Ontario Newsroom

Helping Ontario Families Through Tax Breaks

Archived Backgrounder

Helping Ontario Families Through Tax Breaks

Ministry of Finance

The government of Ontario offers several tax credits that put money back into the pockets of those who need it most. Tax relief for Ontario families makes their lives a little easier.


As part of Ontario's Tax Plan for Jobs and Growth, income tax cuts came into effect in January 2010. These cuts have lowered income taxes for 93 per cent of Ontario income tax payers. Those getting a tax cut will save an average of $200 per year.


A new Children's Activity Tax Credit (CATC) has been proposed to help parents with the cost of enrolling their children in activities that encourage them to be healthy and active. This would be the only tax credit in Canada provided for a wide range of children's activities, such as sports, music lessons, language classes and dance.

Parents and guardians can claim up to $500 in eligible expenses for a credit up to $50 per child under 16 years of age, or up to $100 for a child with a disability under age 18. Unlike the federal children's fitness tax credit, Ontario's proposed credit would be refundable so people would qualify as recipients even if they pay no income tax. This would allow more lower-income families to benefit.

The CATC would provide more than $75 million to 1.8 million children in about 1.1 million Ontario families each year.


The government has proposed to provide additional relief for the sales tax on energy and for property taxes through the enhanced Ontario Energy and Property Tax Credit (OEPTC).

The government introduced legislation in September that would increase the amount seniors can earn and still be eligible for the OEPTC, making 50,000 more seniors eligible for this credit, and providing increased relief to about 690,000 seniors.

The proposed OEPTC would provide up to $1,025 for an eligible single senior or senior couple to help them with the sales tax on energy expenses and with their property tax.

The enhanced credit would deliver almost $1.3 billion in annual support, an increase of $525 million compared to the property tax credit provided in 2009.


The Ontario Sales Tax Credit (OSTC), introduced in the 2010 Budget, helps low-to-middle income individuals and families -- including seniors -- by providing tax relief on the sales tax they pay.

The OSTC provides up to $260 per person in a family, to about 3.1 million Ontario families and individuals. The amount received depends on a family's size and adjusted net income. For 2010, the income level at which the credit will begin to be reduced is $20,000 for single people and $25,000 for couples and single parents. The credit will be reduced by four per cent of adjusted family net income over these income limits.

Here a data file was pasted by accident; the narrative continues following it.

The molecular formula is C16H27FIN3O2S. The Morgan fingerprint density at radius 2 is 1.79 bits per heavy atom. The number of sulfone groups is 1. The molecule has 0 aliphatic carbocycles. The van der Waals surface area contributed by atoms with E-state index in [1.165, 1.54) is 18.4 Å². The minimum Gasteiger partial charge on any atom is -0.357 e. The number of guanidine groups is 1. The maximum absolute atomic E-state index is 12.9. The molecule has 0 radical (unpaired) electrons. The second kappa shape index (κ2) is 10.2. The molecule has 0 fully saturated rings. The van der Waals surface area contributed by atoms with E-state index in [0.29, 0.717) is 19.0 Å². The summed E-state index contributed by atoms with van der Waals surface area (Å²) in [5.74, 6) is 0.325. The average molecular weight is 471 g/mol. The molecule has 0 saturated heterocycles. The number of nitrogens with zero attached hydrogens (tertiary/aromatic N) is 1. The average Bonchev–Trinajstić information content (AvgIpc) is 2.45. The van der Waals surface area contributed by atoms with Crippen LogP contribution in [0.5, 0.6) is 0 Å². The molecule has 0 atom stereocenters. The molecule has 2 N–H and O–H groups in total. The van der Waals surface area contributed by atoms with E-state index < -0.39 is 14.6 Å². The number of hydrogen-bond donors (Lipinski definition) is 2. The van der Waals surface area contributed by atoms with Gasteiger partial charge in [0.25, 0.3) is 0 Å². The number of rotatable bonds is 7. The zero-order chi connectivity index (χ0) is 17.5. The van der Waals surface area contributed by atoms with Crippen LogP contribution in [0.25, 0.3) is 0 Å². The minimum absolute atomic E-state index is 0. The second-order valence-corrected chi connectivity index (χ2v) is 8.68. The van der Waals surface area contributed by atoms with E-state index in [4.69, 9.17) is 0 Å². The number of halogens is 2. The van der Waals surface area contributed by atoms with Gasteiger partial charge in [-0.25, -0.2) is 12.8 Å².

While Ontario funds the program, the Canada Revenue Agency administers it through the personal income tax system. The OSTC payments are issued in four instalments annually. The next payments will be issued on February 10, 2011 and May 10, 2011. The OSTC will provide sales tax relief of more than $1 billion per benefit year.


A new Northern Ontario Energy Credit (NOEC) is helping people in northern Ontario with the higher energy costs they face. This credit provides up to $130 for a single person and up to $200 for a family (including single parents).

For the first year, this credit is being paid in two instalments, in November 2010 and February 2011. Starting in July 2011, the NOEC would be paid in four instalments per year.

Through the NOEC, the government will provide northern Ontarians with roughly $110 million in energy credits over the next three years.


The Ontario Child Benefit (OCB), introduced in 2007, provides financial support for all low- to moderate-income families to help with the cost of raising children. The OCB reaches more than one million children each month. Payments are based on the number of children under age 18 and adjusted family net income.

In July 2009, the OCB was increased from a maximum of $600 to $1,100 annually per child, two full years ahead of schedule.

The Ontario Poverty Reduction Strategy committed the government to increasing the maximum OCB to $1,310 annually per child by December 2013.  This commitment was confirmed in the 2009 and 2010 Ontario Budgets.  This enhancement to the OCB would benefit all current OCB recipients and provide payments to an additional 100,000 children.


The Ontario Senior Homeowners' Property Tax Grant, introduced in 2008, is an annual amount provided to help senior homeowners with low-to-middle income pay their property taxes.

The maximum amount a senior homeowner can receive has been increased to $500 for 2010 and beyond from $250 in 2009. Through this grant, the government is providing $1 billion over the next five years to more than 600,000 senior homeowners.

Media Contacts



Business and Economy Environment and Energy Government Rural and North Taxes and Benefits